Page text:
10/05 Stopping Predatory Lawsuits

Stopping Predatory Lawsuits
Larry Pratt

S.397 will hopefully provide the relief from predatory lawsuits that is long overdue.

The same protection should be extended to all products, but firearms are the only ones singled out at the moment by lawsuits intended to bankrupt an entire industry. At least two companies have already gone under, even though one of them, Navegar, prevailed in the California Supreme Court — after it was already out of business.

Some of the lawsuits have complained, unsuccessfully so far, that advertising has targeted criminals. Other suits involve guns that were stolen but the plaintiff wants to hammer the owner, retail store and manufacturer alike. Happily, those suits also have yet to be successful.

One of the frequent complaints about gun companies and dealers is “they just want to push as many guns out the door as possible.” Imagine that. A business that wants to make money!

All of these cases are predicated on the vague notion that guns cause crime and the criminals are not responsible for their actions. With this logic, since criminals are not to be held accountable, someone else should pay for crime — namely, those who made and sold or even owned the stolen gun. Ultimately, this is what the backers of these frivolous lawsuits are trying to achieve — the crippling of the gun industry.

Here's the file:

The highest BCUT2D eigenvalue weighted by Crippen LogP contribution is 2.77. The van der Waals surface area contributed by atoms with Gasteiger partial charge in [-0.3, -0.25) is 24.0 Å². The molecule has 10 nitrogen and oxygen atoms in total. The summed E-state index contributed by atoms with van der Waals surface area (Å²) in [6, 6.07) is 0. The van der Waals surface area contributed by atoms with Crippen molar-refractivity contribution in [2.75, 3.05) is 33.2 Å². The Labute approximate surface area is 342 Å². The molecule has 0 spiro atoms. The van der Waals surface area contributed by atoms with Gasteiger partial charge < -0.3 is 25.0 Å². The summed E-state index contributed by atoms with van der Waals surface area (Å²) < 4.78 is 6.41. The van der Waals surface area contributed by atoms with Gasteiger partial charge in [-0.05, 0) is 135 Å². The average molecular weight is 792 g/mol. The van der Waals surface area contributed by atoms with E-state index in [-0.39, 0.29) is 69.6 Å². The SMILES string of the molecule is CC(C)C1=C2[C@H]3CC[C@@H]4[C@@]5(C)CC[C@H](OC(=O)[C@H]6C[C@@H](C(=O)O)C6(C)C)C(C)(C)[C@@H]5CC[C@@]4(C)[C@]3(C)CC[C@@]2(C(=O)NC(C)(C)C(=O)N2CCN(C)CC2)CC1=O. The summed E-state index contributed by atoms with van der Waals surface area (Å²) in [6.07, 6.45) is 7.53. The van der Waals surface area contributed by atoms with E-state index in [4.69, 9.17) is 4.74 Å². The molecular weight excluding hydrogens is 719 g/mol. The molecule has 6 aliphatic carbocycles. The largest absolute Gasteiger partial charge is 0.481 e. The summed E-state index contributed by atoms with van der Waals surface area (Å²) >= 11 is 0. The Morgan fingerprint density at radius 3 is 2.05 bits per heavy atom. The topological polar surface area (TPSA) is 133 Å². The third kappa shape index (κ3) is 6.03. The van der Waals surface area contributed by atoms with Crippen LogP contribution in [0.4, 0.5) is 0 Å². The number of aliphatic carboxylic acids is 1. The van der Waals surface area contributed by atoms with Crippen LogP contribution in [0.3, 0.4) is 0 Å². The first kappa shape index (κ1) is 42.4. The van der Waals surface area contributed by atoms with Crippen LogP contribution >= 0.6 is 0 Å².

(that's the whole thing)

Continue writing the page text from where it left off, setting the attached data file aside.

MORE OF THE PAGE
Opponents of gun ownership have been unsuccessful in pursuing their political agenda in the U.S. Congress and most state legislatures. Lawsuits have provided a lucrative alternative to legislative failure. The cost of legal defense and higher insurance premiums might well do to the gun industry what opponents of the right to keep and bear arms have failed to do politically. As stated by Chicago Mayor Richard Daley, “We’re going to hit [gun makers] right where it hurts — in their bank accounts.”

Gun Owners of America was very disappointed that the Congress was willing to pass this legislation, which enjoyed overwhelming support, with a nasty little piece of gun control tucked inside. S. 397 contained a provision that will require retail gun sales to include a gun lock of some kind with every handgun. The effect of this provision is to encourage handgun owners to lock up their safety.

The main beneficiary of gun locks is the criminal element. They will be happy to find victims who have foolishly locked up their gun. Even if one can find the key or remember the combination, one’s dexterity is drastically curtailed under stress. Of course, the criminal will be under no such limitation.

To prevent guns from being stolen, safes should be used. Otherwise, a gun intended for self-defense should not be encumbered by some device that only locks up one’s safety.